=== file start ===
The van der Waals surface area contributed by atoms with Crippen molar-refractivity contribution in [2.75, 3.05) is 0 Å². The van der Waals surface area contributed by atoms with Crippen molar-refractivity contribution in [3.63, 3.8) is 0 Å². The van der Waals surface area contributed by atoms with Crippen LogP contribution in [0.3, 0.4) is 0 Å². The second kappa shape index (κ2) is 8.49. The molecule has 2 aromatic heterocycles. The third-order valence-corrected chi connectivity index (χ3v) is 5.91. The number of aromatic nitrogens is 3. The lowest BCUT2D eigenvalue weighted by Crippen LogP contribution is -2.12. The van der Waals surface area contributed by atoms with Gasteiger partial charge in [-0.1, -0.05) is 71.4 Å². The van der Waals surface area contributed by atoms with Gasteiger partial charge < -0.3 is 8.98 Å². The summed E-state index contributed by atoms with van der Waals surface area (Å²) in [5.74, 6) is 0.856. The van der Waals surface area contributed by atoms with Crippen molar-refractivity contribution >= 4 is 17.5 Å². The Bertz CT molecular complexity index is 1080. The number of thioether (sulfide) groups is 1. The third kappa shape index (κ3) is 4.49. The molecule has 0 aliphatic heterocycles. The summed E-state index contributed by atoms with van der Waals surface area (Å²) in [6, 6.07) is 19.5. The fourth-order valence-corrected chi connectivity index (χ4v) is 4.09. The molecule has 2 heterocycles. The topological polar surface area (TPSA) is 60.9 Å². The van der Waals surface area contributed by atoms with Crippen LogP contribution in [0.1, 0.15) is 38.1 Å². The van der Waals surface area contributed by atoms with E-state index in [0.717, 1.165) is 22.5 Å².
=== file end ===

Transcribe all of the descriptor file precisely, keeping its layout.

The van der Waals surface area contributed by atoms with Crippen molar-refractivity contribution in [2.75, 3.05) is 0 Å². The van der Waals surface area contributed by atoms with Crippen molar-refractivity contribution in [3.63, 3.8) is 0 Å². The van der Waals surface area contributed by atoms with Crippen LogP contribution in [0.3, 0.4) is 0 Å². The second kappa shape index (κ2) is 8.49. The molecule has 2 aromatic heterocycles. The third-order valence-corrected chi connectivity index (χ3v) is 5.91. The number of aromatic nitrogens is 3. The lowest BCUT2D eigenvalue weighted by Crippen LogP contribution is -2.12. The van der Waals surface area contributed by atoms with Gasteiger partial charge in [-0.1, -0.05) is 71.4 Å². The van der Waals surface area contributed by atoms with Gasteiger partial charge < -0.3 is 8.98 Å². The summed E-state index contributed by atoms with van der Waals surface area (Å²) in [5.74, 6) is 0.856. The van der Waals surface area contributed by atoms with Crippen molar-refractivity contribution >= 4 is 17.5 Å². The Bertz CT molecular complexity index is 1080. The number of thioether (sulfide) groups is 1. The third kappa shape index (κ3) is 4.49. The molecule has 0 aliphatic heterocycles. The summed E-state index contributed by atoms with van der Waals surface area (Å²) in [6, 6.07) is 19.5. The fourth-order valence-corrected chi connectivity index (χ4v) is 4.09. The molecule has 2 heterocycles. The topological polar surface area (TPSA) is 60.9 Å². The van der Waals surface area contributed by atoms with Crippen LogP contribution in [0.1, 0.15) is 38.1 Å². The van der Waals surface area contributed by atoms with E-state index in [0.717, 1.165) is 22.5 Å².